Sunday, June 16, 2013

Ohio's smallest football schools: How they fared

While much of the attention with the new divisional alignments for Ohio high school football will be focused on the larger schools, it never hurts to take a look at the other end of the spectrum as well.

In the debuting Division VII, many teams will take the field this fall with a new boys enrollment figure for their school of 50 or fewer. Obviously, not all of those students will be participating in the sport, so you have to give due to these teams who make do with what they have.

According to the new OHSAA figures, the smallest football schools in the state by enrollment are:

Vanlue: 30
Bellaire St. John Central: 32
Portsmouth Notre Dame: 35
Tiffin Calvert: 45
Beallsville: 46
Open Door: 47
Zanesville Bishop Rosecrans: 48
Dola Hardin Northern: 50

How they fared a year ago is included above, if applicable as an OHSAA team, with a link to that team's page on

What's striking is you would assume many of these schools would struggle with such small enrollments. Some did -  Vanlue is the smallest school with a football team in Ohio, and its lone win in 2012 was over fellow small-school Dola Hardin Northern in Week 10. Hardin Northern has a proud history that includes 12 playoff appearances and a state championship in 2004, but unfortunately last year was rough, going 0-10 and getting outscored, 498-32.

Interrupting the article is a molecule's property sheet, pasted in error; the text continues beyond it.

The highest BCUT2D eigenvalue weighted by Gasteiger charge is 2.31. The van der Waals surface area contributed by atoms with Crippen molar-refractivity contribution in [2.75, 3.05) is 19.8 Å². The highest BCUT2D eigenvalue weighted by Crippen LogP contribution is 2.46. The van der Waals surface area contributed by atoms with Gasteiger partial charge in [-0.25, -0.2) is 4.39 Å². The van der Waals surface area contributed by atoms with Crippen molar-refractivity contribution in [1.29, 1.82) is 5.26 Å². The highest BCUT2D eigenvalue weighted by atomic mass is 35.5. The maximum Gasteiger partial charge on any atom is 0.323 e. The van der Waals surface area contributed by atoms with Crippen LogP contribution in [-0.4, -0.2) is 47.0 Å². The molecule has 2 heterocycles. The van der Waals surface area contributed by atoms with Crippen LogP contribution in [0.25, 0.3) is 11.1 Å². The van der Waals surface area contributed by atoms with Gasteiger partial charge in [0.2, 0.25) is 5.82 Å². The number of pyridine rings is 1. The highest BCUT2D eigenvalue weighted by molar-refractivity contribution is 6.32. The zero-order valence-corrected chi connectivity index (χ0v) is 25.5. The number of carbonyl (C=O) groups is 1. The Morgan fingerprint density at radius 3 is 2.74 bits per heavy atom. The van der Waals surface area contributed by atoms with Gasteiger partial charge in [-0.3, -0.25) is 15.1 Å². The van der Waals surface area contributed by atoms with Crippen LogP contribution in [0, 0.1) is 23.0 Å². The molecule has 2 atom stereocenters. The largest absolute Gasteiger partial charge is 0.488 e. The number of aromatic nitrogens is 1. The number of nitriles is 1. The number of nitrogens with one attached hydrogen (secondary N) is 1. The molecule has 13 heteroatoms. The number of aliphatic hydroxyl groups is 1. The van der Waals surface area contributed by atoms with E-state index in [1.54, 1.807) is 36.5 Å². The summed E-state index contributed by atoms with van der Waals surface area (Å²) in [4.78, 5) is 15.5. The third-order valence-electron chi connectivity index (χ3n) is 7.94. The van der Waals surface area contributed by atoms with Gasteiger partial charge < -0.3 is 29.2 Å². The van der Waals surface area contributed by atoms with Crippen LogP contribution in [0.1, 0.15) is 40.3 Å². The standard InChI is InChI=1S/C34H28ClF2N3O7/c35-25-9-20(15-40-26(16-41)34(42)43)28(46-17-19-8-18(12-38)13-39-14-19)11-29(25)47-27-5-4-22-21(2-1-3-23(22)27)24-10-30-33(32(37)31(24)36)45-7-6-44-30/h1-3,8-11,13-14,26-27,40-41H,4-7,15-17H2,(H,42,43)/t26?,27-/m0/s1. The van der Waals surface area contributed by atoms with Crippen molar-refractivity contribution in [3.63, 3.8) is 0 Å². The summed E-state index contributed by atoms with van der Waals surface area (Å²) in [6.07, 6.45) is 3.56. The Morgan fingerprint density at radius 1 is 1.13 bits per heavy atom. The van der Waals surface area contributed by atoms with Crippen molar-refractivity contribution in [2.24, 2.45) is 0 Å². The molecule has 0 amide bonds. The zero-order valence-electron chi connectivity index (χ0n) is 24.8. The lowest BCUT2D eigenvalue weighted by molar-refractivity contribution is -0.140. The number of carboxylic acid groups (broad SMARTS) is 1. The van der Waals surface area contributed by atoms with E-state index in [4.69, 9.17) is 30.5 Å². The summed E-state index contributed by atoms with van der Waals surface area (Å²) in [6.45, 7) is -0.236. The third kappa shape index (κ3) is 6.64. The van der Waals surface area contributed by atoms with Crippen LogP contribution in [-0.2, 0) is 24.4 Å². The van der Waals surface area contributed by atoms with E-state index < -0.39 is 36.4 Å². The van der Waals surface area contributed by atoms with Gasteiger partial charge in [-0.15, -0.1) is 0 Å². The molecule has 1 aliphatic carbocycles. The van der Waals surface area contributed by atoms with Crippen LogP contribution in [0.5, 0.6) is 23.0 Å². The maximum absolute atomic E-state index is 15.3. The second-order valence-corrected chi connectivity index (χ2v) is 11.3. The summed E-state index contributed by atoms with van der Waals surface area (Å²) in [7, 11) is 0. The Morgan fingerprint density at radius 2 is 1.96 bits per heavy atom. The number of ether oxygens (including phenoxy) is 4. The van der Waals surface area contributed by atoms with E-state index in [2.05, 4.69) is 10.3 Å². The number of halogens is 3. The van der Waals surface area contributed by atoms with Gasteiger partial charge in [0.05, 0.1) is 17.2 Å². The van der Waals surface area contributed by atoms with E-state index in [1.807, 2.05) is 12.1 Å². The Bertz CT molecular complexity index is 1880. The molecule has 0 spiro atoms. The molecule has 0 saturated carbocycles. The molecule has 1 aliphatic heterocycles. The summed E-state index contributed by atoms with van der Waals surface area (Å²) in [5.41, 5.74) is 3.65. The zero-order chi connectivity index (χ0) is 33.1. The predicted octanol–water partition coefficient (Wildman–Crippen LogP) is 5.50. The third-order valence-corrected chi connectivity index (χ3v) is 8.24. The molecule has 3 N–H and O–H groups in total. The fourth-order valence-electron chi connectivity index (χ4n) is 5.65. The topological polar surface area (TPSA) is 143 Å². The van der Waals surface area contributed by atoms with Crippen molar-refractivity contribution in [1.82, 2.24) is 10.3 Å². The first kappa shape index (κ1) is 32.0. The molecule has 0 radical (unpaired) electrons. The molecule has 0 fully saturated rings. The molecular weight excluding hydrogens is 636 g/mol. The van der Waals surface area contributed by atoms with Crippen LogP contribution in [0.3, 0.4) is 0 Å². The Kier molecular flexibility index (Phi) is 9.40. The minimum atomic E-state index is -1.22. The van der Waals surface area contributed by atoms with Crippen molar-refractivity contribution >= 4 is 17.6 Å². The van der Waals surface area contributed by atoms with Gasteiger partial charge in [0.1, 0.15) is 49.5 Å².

On the other hand, some fared very well under those circumstances in 2012.

Tiffin Calvert went 6-4 in the regular season and qualified for the playoffs in Region 22. The Senecas even won a regional quarterfinal, routing Norwalk St. Paul, before bowing out to McComb.

Bishop Rosecrans went 7-3 in the regular season and beat Symmes Valley in a Region 23 quarterfinal before having its season ended by Danville.

The point is, even with numbers limitations, there is no reason to assume Week 11 is too lofty of an aspiration. It is possible to win games in this state and pack a big punch with a small enrollment.

- Chris Lillstrung | @CLillstrungNH


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